Junior Golf Alliance of NY

Jan 272018

By Terry Manziano, PGA Professional, Northway Golf Center

A couple of things to keep in mind when you’re looking for your next set of irons:

What is my technique and is there an iron design that can help improve my technique?

Very simply, how you swing should be taken into account when looking for a new set. For higher handicap golfers who attack the ball from the top of the swing an iron with more club head mass and weight will be beneficial. This allows the golfer to be more consistent with ball striking and timing and will tend to even improve their technique, to a degree. Irons with more weight help higher handicap golfers avoid casting the club so drastically.

Current examples: Mizuno JPX900 Hot Metal, Ping GMAX K1, Ping G700, Cleveland Launcher HB, Callaway Epic, Cobra FMax, Callaway Rogue X, Titleist 718 AP1, Taylormade M2 or MCGB, Cobra King OS).

Along this line of thinking, the MCC +4 and CP2 Pro grip can also help in an effort to curtail casting in the golf swing. These grips do not taper as much as other grips. The lower half of the grip is built up to take some pressure out of your bottom hand.

For the average golfer looking for your standard game improvement iron (Midsize bottom flange, cavity back, perimeter weighted).

Current examples: Ping G400, Cobra F8, Cleveland Launcher CBX, Wilson D300, Callaway Rogue, Taylormade M4, Cobra F8.

For more accomplished golfers who utilize their lower body for weight transfer and rotation but are not in the scratch or professional class, a ‘tweener’ might be the best fit. A tweener is a golf club that is designed to look like a player’s club; thinner profile, smaller face and less offset. However, it has more forgiveness, greater speed off the face and overall a much larger sweet spot than a forged blade. (current examples- Ping I200, Epic Pro, Taylormade P790, Callaway Rogue Pro, Titleist 718 AP3, Cobra King Forged Tour, Taylormade M3, Mizuno JPX900 Forged, Titleist AP2).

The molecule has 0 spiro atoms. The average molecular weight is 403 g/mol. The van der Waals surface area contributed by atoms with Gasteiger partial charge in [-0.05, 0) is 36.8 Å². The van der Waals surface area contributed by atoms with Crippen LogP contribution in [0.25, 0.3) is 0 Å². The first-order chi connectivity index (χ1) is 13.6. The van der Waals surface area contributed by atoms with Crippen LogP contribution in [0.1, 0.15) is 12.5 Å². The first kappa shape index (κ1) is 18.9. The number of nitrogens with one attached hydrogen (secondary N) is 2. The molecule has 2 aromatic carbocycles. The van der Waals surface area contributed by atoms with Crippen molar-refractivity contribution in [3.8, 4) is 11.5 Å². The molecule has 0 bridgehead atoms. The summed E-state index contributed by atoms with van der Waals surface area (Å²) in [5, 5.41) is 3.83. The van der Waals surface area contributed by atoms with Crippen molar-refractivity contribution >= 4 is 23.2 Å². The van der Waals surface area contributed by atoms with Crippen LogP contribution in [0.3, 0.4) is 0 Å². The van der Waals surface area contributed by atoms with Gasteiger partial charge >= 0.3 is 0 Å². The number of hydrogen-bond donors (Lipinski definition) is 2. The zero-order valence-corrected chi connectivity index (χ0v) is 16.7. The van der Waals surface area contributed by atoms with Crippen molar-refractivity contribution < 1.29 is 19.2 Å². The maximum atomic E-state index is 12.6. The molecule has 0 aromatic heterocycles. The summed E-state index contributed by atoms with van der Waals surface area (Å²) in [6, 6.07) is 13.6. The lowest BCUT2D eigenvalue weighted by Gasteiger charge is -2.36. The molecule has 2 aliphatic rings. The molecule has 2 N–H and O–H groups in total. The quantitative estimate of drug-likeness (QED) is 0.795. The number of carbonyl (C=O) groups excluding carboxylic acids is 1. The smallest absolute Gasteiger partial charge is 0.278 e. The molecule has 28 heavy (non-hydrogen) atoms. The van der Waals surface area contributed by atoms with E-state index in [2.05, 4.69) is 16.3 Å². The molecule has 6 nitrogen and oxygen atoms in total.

For those scratch golfers and pros out there, there are always some nice forged blade models. Forged blades have the thinnest profile with a heaver head and small sweet spot. They tend to provide less forgiveness, but set up neutral at address. (current examples-Titleist 718 CB/MB, Mizuno MP18, Callaway X Forged, Callaway Apex MB, Taylormade P770).

Should I be looking at steel shaft or graphite shafted irons?

Again, this is a major question to be answered before you purchase irons. The best way to determine this, in this fitter’s opinion, is to get fit using the Mizuno Shaft Optimizer. This tool is designed to measure what your swing produces; your swing speed, toe down, kick angle, tempo and release factor. It takes all of these factors into account and tells you not only what shaft composite you should be playing, but what flex and a recommended gram weight range. With steel you get a heavier feel in general. Mostly, steel shafts provide more consistent results. For those golfers who lack strength and power graphite is softer on the body, can help increase swing speed and is lighter in weight. It just depends on you.

Chipping woes?

Take a look at Cleveland Golf’s Smart Sole wedge or Callaway’s Sure Out. They both provide a wide sole that helps you set up for a chip correctly. At address, the club naturally promotes a forward shaft lean when the club is soled on the ground. This sole feature also helps keep the club in a square position at impact. Due to its added head mass, it’s easier to use from the bunker, short shots around the green and from the deeper rough.

For some a chipper may still be best, Cleveland’s Smart Sole Chipper is excellent as well as the Odyssey Tank Chipper. The biggest difference between a chipper and the wide sole wedge is you have the ability to hit full shots with the wide sole wedge. Chippers are designed solely for chipping.